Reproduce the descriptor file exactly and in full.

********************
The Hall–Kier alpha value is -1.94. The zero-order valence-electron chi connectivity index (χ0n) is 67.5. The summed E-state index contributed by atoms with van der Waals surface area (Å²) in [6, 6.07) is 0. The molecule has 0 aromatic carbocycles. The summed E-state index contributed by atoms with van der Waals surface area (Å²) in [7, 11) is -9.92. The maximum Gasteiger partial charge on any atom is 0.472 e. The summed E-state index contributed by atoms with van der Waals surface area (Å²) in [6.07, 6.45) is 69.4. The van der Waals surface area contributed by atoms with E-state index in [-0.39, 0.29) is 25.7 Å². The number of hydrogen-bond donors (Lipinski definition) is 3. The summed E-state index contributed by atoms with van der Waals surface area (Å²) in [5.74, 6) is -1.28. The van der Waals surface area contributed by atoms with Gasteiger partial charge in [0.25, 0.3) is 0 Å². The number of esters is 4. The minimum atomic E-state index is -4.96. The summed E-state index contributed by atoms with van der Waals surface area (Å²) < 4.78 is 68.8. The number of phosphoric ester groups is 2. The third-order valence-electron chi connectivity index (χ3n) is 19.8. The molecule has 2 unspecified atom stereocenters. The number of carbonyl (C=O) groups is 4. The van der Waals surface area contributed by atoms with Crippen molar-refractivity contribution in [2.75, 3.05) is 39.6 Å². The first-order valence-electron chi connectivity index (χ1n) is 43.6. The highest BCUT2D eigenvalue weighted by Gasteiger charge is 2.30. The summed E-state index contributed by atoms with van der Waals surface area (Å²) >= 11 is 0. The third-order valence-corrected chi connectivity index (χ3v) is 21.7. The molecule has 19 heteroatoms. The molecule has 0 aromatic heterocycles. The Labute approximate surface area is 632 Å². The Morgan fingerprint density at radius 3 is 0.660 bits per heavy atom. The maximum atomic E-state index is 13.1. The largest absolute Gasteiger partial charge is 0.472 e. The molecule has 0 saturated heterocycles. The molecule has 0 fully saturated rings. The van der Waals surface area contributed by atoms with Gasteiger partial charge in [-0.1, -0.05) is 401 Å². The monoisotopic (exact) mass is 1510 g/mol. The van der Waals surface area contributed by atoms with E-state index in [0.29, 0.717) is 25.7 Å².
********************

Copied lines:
The Hall–Kier alpha value is -1.94. The zero-order valence-electron chi connectivity index (χ0n) is 67.5. The summed E-state index contributed by atoms with van der Waals surface area (Å²) in [6, 6.07) is 0. The molecule has 0 aromatic carbocycles. The summed E-state index contributed by atoms with van der Waals surface area (Å²) in [7, 11) is -9.92. The maximum Gasteiger partial charge on any atom is 0.472 e. The summed E-state index contributed by atoms with van der Waals surface area (Å²) in [6.07, 6.45) is 69.4. The van der Waals surface area contributed by atoms with E-state index in [-0.39, 0.29) is 25.7 Å². The number of hydrogen-bond donors (Lipinski definition) is 3. The summed E-state index contributed by atoms with van der Waals surface area (Å²) in [5.74, 6) is -1.28. The van der Waals surface area contributed by atoms with Gasteiger partial charge in [0.25, 0.3) is 0 Å². The number of esters is 4. The minimum atomic E-state index is -4.96. The summed E-state index contributed by atoms with van der Waals surface area (Å²) < 4.78 is 68.8. The number of phosphoric ester groups is 2. The third-order valence-electron chi connectivity index (χ3n) is 19.8. The molecule has 2 unspecified atom stereocenters. The number of carbonyl (C=O) groups is 4. The van der Waals surface area contributed by atoms with Crippen molar-refractivity contribution in [2.75, 3.05) is 39.6 Å². The first-order valence-electron chi connectivity index (χ1n) is 43.6. The highest BCUT2D eigenvalue weighted by Gasteiger charge is 2.30. The summed E-state index contributed by atoms with van der Waals surface area (Å²) >= 11 is 0. The third-order valence-corrected chi connectivity index (χ3v) is 21.7. The molecule has 19 heteroatoms. The molecule has 0 aromatic heterocycles. The Labute approximate surface area is 632 Å². The Morgan fingerprint density at radius 3 is 0.660 bits per heavy atom. The maximum atomic E-state index is 13.1. The largest absolute Gasteiger partial charge is 0.472 e. The molecule has 0 saturated heterocycles. The molecule has 0 fully saturated rings. The van der Waals surface area contributed by atoms with Gasteiger partial charge in [-0.1, -0.05) is 401 Å². The monoisotopic (exact) mass is 1510 g/mol. The van der Waals surface area contributed by atoms with E-state index in [0.29, 0.717) is 25.7 Å².